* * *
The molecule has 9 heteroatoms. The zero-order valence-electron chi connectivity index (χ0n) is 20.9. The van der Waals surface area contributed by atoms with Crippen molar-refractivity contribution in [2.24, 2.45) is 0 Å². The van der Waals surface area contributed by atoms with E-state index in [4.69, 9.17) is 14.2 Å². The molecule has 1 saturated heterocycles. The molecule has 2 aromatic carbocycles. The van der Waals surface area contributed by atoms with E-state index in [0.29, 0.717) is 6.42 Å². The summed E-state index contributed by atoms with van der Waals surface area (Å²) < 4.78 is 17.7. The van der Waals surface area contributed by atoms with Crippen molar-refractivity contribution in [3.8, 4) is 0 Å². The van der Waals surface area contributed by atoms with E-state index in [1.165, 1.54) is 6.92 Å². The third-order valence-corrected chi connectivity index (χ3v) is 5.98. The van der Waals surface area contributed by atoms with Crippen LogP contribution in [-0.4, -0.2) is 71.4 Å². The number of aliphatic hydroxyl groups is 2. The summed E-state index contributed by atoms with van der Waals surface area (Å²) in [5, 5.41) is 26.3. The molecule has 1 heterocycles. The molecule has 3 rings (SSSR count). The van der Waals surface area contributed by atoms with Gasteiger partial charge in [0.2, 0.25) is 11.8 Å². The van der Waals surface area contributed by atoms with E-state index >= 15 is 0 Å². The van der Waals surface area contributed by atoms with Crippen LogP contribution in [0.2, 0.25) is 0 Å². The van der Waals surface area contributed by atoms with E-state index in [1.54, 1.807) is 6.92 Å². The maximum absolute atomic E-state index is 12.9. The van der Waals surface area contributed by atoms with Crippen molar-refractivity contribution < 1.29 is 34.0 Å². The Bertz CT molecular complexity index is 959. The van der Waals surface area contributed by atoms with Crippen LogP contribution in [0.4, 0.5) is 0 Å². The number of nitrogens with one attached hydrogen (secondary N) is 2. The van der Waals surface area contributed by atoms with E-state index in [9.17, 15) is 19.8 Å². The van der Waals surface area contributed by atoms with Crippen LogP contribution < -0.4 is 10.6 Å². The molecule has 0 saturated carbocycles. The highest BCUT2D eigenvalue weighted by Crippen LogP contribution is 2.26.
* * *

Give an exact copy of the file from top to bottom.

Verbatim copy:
The molecule has 9 heteroatoms. The zero-order valence-electron chi connectivity index (χ0n) is 20.9. The van der Waals surface area contributed by atoms with Crippen molar-refractivity contribution in [2.24, 2.45) is 0 Å². The van der Waals surface area contributed by atoms with E-state index in [4.69, 9.17) is 14.2 Å². The molecule has 1 saturated heterocycles. The molecule has 2 aromatic carbocycles. The van der Waals surface area contributed by atoms with E-state index in [0.29, 0.717) is 6.42 Å². The summed E-state index contributed by atoms with van der Waals surface area (Å²) < 4.78 is 17.7. The van der Waals surface area contributed by atoms with Crippen molar-refractivity contribution in [3.8, 4) is 0 Å². The van der Waals surface area contributed by atoms with E-state index in [1.165, 1.54) is 6.92 Å². The third-order valence-corrected chi connectivity index (χ3v) is 5.98. The van der Waals surface area contributed by atoms with Crippen LogP contribution in [-0.4, -0.2) is 71.4 Å². The number of aliphatic hydroxyl groups is 2. The summed E-state index contributed by atoms with van der Waals surface area (Å²) in [5, 5.41) is 26.3. The molecule has 1 heterocycles. The molecule has 3 rings (SSSR count). The van der Waals surface area contributed by atoms with Gasteiger partial charge in [0.2, 0.25) is 11.8 Å². The van der Waals surface area contributed by atoms with E-state index >= 15 is 0 Å². The van der Waals surface area contributed by atoms with Crippen LogP contribution in [0.2, 0.25) is 0 Å². The van der Waals surface area contributed by atoms with E-state index in [1.54, 1.807) is 6.92 Å². The maximum absolute atomic E-state index is 12.9. The van der Waals surface area contributed by atoms with Crippen molar-refractivity contribution < 1.29 is 34.0 Å². The Bertz CT molecular complexity index is 959. The van der Waals surface area contributed by atoms with Crippen LogP contribution in [0.4, 0.5) is 0 Å². The number of nitrogens with one attached hydrogen (secondary N) is 2. The van der Waals surface area contributed by atoms with E-state index in [9.17, 15) is 19.8 Å². The van der Waals surface area contributed by atoms with Crippen LogP contribution < -0.4 is 10.6 Å². The molecule has 0 saturated carbocycles. The highest BCUT2D eigenvalue weighted by Crippen LogP contribution is 2.26.